by Editor Peter Walmsley
So you’re a travel photographer? Part of your preparation should be to search for iconic sights and landmarks and to know, in some detail, where those images are taken from. That’s not copying or cheating: it’s a start point from which to add your own creativity. There are fewer and fewer places on the planet that haven’t been photographed so you can either trust to luck that you’ll fine a new viewpoint at the time, or do a bit of homework to narrow the odds. Personally, I often find that some advance preparation turns up more opportunities than seeing what happens on the day.
Each city or location will have its regular spots, so how to go about locating them? It’s not actually as simple as it sounds! A very good start point is our own 1x gallery. Let’s take Hong Kong as our example. Putting ‘Hong Kong’ in the search bar brings up 29 images. But actually only 24 are related to locations as the subject and of those only 3 are unique locations:
The ‘Yick Fat’ building: a high density residential complex build around 3 sides of a courtyard with shops on the ground floor and now so famous for photographers they put ‘no Photography’ signs up.
The view from Victoria Peak: a classic shot though in my opinion the skyscrapers in the foreground obscure the sea channel between Kowloon and break the picture up.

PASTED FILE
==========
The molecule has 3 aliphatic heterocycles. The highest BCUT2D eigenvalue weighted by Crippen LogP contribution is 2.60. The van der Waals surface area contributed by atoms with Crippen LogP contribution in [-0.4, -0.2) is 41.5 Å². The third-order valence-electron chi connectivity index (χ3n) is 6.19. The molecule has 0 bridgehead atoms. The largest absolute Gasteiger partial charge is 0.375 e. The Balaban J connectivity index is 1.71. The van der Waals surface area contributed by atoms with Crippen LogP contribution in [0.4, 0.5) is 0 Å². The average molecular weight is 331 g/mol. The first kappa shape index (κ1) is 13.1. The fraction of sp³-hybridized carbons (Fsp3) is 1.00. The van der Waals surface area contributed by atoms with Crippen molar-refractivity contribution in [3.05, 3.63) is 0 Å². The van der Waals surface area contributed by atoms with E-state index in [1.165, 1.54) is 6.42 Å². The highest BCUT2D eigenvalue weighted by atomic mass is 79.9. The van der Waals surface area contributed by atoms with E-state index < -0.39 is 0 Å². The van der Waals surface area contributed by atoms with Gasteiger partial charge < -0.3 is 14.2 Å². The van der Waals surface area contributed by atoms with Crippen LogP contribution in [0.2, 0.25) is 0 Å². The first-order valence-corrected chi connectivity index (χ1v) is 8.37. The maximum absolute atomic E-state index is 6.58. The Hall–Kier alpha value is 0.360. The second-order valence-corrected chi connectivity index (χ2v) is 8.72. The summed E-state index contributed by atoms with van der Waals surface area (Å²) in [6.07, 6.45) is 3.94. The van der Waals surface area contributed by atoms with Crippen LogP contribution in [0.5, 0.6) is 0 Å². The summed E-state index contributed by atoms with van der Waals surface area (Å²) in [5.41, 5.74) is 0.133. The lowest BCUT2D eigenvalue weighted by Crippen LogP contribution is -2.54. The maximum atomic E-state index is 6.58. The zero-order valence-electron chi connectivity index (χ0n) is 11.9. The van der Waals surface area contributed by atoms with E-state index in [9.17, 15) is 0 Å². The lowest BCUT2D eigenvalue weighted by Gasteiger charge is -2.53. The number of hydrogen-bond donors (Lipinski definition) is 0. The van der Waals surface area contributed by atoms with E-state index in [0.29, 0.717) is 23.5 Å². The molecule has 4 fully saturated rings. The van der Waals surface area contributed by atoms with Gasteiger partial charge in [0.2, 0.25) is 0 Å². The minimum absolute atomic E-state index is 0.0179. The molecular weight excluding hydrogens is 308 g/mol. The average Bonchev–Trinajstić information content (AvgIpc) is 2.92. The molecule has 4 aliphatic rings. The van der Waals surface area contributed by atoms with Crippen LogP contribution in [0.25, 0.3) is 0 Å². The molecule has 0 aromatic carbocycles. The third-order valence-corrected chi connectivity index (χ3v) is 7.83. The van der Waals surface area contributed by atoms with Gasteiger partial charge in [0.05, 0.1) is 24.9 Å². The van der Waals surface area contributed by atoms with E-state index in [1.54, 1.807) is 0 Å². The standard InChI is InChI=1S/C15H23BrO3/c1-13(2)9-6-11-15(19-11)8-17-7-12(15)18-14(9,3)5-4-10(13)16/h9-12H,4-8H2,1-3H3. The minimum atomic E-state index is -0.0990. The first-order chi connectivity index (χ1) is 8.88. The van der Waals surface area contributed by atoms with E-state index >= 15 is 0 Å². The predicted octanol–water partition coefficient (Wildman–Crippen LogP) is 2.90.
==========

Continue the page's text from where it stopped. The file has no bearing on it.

The Hong Kong skyline from Kowloon: again a classic shot, particularly at night.
My second source of photo locations is a list of favourite travel photographers who have been there and are willing to share their knowledge. Lisa Michele Burns at the Wandering Lens has a good list of destinations which includes Hong Kong:
Lisa lists 12 of her favourite locations including Lantau Island. Other travel photographers I often check out include David DuChemin (https://davidduchemin.com) though on this occasion, I don’t think that David has covered Hong Kong; National Geographic (https://www.nationalgeographic.com/travel/destinations/asia/china/a-local-photographers-guide-to-hong-kong-china/); and after that just have a good look around the internet for sites like this one: https://www.travelanddestinations.com/top-instagram-and-photography-spots-in-hong-kong/
No site covers it all, and all will have differing views on what constitutes the best photography spots, but with a little research, you can end up with a list of favourites and ones which look like they have potential.
For me that list for Hong Kong is as follows:
* Sky100 viewing deck gives a view of Hong Kong harbour from Kowloon side
* Victoria Peak gives a view of Hong Kong harbour from Hong Kong side
* Seafood markets: there are several but the Central wet market off Hollywood Road is probably the most accessible
* Big Wave Bay: coastal landscapes
* Yick Fat building: high density apartments as shown above. Other high density residential areas provide colourful geometric patterns such as this image from the 1x gallery:
* Lantau Island Cable Car gives views of the new Hong Kong-Zuhai-Macau
* Bridge and views back towards Shenzen
* Temple Street: Night market views
* Ned Kellys: a traditional live music venue in Kowloon
* The car park roof below Sky 100 and also the Tsim Sha Tsui Promenade. This provides good views of Hong Kong harbour from Kowloon side
* Star Ferry terminal and public pier. This gives good views of the Star Ferry and at night, the red-masted Aqua Luna junks
* Mongkok: flower, fish and bird markets
* And generally Hong Kong’s many shopping malls provide good opportunities for shiny surfaces and low shutter speed blurred pedestrians whilst outside the trams provide great opportunities for creative images.
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